Hague opened by congratulating Harman on being the first female Labour MP to lead the House at PMQs. An invite for Harman’s only cringeworthy moment, as she inquired why Theresa May wasn’t opposing her. She suddenly came over all Oprah-esque – handing out “sisterly advice” and asking whether Tory women are to be “seen but not heard”.
The patented Hague Joke soon followed, and it was a good one. If Harman dons the appropriate attire for all occasions – a stab-vest when touring the mean streets of London; a hard hat on a building site – does she dress as a clown for Cabinet meetings? But she was equal to it – responding that she wouldn’t take fashion advice from Hague. A dig at his baseball-capped past.
She repeats the “I won’t take lectures from you” approach for Hague’s next question. What of the millions of low income earners who’ll be worse off after the after the 10p tax band gets eradicated this weekend? “I won’t take lectures from someone who opposed the minimum wage”. Not great, but it served its purpose for Harman. Hague was right to make the attack, though – and the Government will have to come up with a better response once all those low income earners start to feel the pinch.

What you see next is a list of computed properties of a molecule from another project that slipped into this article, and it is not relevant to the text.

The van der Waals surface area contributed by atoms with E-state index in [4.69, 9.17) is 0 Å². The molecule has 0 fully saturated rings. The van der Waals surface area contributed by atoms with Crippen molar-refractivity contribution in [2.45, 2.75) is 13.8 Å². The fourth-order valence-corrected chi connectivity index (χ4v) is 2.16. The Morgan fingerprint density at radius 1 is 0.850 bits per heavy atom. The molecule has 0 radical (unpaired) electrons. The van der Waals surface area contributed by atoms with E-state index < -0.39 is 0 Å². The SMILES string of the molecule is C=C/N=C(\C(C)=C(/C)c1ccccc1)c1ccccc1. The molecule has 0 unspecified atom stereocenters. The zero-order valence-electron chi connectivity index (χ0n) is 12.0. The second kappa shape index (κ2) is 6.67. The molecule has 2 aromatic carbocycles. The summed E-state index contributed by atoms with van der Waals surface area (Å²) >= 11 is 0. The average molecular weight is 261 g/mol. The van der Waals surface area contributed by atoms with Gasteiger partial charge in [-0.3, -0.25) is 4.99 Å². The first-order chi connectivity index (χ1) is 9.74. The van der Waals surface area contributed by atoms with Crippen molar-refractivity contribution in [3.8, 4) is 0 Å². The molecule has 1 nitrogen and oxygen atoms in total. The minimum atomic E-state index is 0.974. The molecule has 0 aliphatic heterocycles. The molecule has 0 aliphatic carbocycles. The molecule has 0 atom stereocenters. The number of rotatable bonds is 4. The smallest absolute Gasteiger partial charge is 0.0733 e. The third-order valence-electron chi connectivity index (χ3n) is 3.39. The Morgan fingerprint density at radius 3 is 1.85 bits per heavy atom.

Despite the cheers as he stood up, Cable’s attack was scuppered from the start. He led with a question on the Royal Family, which was immediately overruled by the Speaker. A subsequent question just enabled Harman to parrot the same old line about Labour and “economic stability”. Very disappointing.
The questions from the backbenches were either unchallenging (“Will you join me in condoning…?”) or were batted away with promises to forward it to the Prime Minister or the Chancellor. Maybe she just didn’t have the stomach to dish out the Brownies. Nonetheless, still a relief when it was all over.
In the end, then, a score draw between Harman and Hague, with Cable left out of the running. But as CoffeeHouser Kevyn Bodman rightly points out, that leaves Harman as the victor.